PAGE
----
The price of Brent crude futures held above $112 a barrel on Wednesday amid concerns over an escalation in the Iraq crisis restricting global oil supplies.
Fighting in the OPEC producer has pushed up oil prices across the globe. Although exports from Iraq have not been restricted as a result of the disorder, fears over the government's ability to quell the violence have kept benchmark Brent above $112 a barrel.
The price for future deliveries of Brent swung between $112.41 and $112.08 on Tuesday morning, settling at $112.30 at 0622 GMT.
Prices were helped downwards by reports that Libyan rebels are set to reopen terminals at Ras Lanuf and Es Sider. The major oil export hubs have been blockaded by rebel groups seeking greater autonomy from central government for the east of the country.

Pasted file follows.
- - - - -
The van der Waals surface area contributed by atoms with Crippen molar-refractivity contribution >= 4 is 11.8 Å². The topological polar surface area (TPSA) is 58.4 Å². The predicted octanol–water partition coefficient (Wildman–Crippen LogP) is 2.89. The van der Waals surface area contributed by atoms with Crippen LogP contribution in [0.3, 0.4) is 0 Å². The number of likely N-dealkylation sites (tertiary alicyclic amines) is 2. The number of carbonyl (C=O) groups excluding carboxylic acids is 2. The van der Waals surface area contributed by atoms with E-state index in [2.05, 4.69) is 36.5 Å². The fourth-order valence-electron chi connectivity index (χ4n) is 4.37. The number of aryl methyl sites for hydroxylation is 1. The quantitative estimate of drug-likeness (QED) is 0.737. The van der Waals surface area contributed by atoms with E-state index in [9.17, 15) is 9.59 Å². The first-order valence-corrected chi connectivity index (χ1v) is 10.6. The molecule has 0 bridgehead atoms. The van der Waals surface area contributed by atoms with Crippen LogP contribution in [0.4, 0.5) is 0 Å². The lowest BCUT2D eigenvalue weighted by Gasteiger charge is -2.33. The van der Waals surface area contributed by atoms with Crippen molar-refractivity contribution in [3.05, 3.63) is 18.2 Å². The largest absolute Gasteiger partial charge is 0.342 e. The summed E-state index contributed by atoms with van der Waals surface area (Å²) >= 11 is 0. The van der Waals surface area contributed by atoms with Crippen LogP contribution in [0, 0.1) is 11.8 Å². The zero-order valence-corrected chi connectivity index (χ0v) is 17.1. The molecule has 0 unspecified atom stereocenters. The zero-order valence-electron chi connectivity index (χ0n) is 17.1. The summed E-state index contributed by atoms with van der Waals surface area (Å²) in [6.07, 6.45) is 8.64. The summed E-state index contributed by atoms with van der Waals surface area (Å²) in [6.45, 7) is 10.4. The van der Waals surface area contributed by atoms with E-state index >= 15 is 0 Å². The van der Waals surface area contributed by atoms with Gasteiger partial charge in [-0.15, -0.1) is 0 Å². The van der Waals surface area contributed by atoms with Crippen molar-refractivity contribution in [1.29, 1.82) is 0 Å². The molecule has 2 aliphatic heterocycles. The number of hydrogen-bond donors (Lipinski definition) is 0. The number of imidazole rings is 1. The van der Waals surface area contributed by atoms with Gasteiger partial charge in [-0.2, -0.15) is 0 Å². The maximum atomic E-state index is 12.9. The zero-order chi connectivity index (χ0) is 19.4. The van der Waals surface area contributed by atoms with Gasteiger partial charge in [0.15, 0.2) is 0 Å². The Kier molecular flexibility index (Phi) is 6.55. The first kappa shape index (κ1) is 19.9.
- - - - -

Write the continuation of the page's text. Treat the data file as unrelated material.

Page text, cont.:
If a deal is reached, Libya's ailing oil industry would receive a major boost as its export capacity would expand by 500,000 barrels a day.
Previous reports that the export terminals were set to reopen have not come to fruition.
Meanwhile, concerns over a lack of spare capacity in global oil production have helped push prices upwards.
"Saudi Arabia is the only one that has significant spare capacity. So it is a real worry if there is any serious disruption in exports," a trader with a north Asian trading house told Reuters.
Unused global spare oil production capacity could struggle to make up for a big outage, making it more likely governments would tap strategic reserves if violence in Iraq were to affect oil production and exports.